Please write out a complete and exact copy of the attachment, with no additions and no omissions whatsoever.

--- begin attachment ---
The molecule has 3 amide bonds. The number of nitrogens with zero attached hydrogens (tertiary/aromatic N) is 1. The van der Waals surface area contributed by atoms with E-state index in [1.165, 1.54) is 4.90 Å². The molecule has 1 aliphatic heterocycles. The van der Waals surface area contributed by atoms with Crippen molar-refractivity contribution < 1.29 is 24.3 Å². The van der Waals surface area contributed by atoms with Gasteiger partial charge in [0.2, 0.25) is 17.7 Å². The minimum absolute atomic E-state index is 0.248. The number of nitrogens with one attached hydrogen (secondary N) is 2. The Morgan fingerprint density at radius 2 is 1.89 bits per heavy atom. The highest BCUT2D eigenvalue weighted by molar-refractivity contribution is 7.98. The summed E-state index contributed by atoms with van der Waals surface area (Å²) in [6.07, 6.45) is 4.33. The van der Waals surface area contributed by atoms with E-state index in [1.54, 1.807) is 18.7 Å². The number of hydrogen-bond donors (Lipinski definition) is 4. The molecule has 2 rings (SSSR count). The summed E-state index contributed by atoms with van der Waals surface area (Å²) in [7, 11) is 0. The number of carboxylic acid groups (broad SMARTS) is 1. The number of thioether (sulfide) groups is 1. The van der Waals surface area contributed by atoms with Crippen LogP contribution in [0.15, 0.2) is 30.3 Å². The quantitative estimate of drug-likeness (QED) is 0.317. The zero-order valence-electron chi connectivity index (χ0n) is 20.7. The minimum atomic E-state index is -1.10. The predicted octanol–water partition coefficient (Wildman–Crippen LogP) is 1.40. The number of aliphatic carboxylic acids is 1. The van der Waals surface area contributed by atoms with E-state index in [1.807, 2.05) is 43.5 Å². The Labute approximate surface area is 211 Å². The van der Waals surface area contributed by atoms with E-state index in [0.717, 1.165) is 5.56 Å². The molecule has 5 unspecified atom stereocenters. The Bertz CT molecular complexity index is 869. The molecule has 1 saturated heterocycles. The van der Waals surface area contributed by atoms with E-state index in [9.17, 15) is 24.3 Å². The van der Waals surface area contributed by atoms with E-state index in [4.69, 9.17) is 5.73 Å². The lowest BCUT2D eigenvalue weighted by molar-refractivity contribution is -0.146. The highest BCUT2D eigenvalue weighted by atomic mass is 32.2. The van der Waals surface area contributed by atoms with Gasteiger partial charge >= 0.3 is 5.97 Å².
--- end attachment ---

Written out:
The molecule has 3 amide bonds. The number of nitrogens with zero attached hydrogens (tertiary/aromatic N) is 1. The van der Waals surface area contributed by atoms with E-state index in [1.165, 1.54) is 4.90 Å². The molecule has 1 aliphatic heterocycles. The van der Waals surface area contributed by atoms with Crippen molar-refractivity contribution < 1.29 is 24.3 Å². The van der Waals surface area contributed by atoms with Gasteiger partial charge in [0.2, 0.25) is 17.7 Å². The minimum absolute atomic E-state index is 0.248. The number of nitrogens with one attached hydrogen (secondary N) is 2. The Morgan fingerprint density at radius 2 is 1.89 bits per heavy atom. The highest BCUT2D eigenvalue weighted by molar-refractivity contribution is 7.98. The summed E-state index contributed by atoms with van der Waals surface area (Å²) in [6.07, 6.45) is 4.33. The van der Waals surface area contributed by atoms with E-state index in [1.54, 1.807) is 18.7 Å². The number of hydrogen-bond donors (Lipinski definition) is 4. The molecule has 2 rings (SSSR count). The summed E-state index contributed by atoms with van der Waals surface area (Å²) in [7, 11) is 0. The number of carboxylic acid groups (broad SMARTS) is 1. The number of thioether (sulfide) groups is 1. The van der Waals surface area contributed by atoms with Crippen LogP contribution in [0.15, 0.2) is 30.3 Å². The quantitative estimate of drug-likeness (QED) is 0.317. The zero-order valence-electron chi connectivity index (χ0n) is 20.7. The minimum atomic E-state index is -1.10. The predicted octanol–water partition coefficient (Wildman–Crippen LogP) is 1.40. The number of aliphatic carboxylic acids is 1. The van der Waals surface area contributed by atoms with E-state index in [1.807, 2.05) is 43.5 Å². The Labute approximate surface area is 211 Å². The van der Waals surface area contributed by atoms with E-state index in [0.717, 1.165) is 5.56 Å². The molecule has 5 unspecified atom stereocenters. The Bertz CT molecular complexity index is 869. The molecule has 1 saturated heterocycles. The van der Waals surface area contributed by atoms with E-state index in [9.17, 15) is 24.3 Å². The van der Waals surface area contributed by atoms with E-state index in [4.69, 9.17) is 5.73 Å². The lowest BCUT2D eigenvalue weighted by molar-refractivity contribution is -0.146. The highest BCUT2D eigenvalue weighted by atomic mass is 32.2. The van der Waals surface area contributed by atoms with Gasteiger partial charge >= 0.3 is 5.97 Å².